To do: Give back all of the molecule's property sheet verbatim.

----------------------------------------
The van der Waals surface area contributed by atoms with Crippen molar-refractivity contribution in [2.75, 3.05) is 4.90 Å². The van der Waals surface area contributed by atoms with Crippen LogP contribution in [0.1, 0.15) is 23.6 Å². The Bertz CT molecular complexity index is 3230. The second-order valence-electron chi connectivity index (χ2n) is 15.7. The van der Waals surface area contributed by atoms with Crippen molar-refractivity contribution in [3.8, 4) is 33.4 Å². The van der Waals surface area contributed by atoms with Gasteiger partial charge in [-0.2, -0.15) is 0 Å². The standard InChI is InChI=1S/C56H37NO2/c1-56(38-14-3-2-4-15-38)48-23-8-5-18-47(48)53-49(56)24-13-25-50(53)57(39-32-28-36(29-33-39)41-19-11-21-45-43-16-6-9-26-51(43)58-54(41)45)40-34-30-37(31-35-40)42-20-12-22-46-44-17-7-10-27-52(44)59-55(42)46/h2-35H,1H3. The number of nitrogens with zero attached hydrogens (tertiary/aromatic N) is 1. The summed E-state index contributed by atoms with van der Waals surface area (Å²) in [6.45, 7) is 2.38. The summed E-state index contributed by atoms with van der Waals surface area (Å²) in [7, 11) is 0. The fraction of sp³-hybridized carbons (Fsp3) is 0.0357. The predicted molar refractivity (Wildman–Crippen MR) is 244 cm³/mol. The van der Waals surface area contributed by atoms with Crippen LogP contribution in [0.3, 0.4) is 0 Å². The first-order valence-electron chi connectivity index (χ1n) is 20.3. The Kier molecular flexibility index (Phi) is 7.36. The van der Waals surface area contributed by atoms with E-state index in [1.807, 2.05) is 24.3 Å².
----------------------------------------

The van der Waals surface area contributed by atoms with Crippen molar-refractivity contribution in [2.75, 3.05) is 4.90 Å². The van der Waals surface area contributed by atoms with Crippen LogP contribution in [0.1, 0.15) is 23.6 Å². The Bertz CT molecular complexity index is 3230. The second-order valence-electron chi connectivity index (χ2n) is 15.7. The van der Waals surface area contributed by atoms with Crippen molar-refractivity contribution in [3.8, 4) is 33.4 Å². The van der Waals surface area contributed by atoms with Gasteiger partial charge in [-0.2, -0.15) is 0 Å². The standard InChI is InChI=1S/C56H37NO2/c1-56(38-14-3-2-4-15-38)48-23-8-5-18-47(48)53-49(56)24-13-25-50(53)57(39-32-28-36(29-33-39)41-19-11-21-45-43-16-6-9-26-51(43)58-54(41)45)40-34-30-37(31-35-40)42-20-12-22-46-44-17-7-10-27-52(44)59-55(42)46/h2-35H,1H3. The number of nitrogens with zero attached hydrogens (tertiary/aromatic N) is 1. The summed E-state index contributed by atoms with van der Waals surface area (Å²) in [6.45, 7) is 2.38. The summed E-state index contributed by atoms with van der Waals surface area (Å²) in [7, 11) is 0. The fraction of sp³-hybridized carbons (Fsp3) is 0.0357. The predicted molar refractivity (Wildman–Crippen MR) is 244 cm³/mol. The van der Waals surface area contributed by atoms with Crippen LogP contribution in [0.3, 0.4) is 0 Å². The first-order valence-electron chi connectivity index (χ1n) is 20.3. The Kier molecular flexibility index (Phi) is 7.36. The van der Waals surface area contributed by atoms with E-state index in [1.807, 2.05) is 24.3 Å².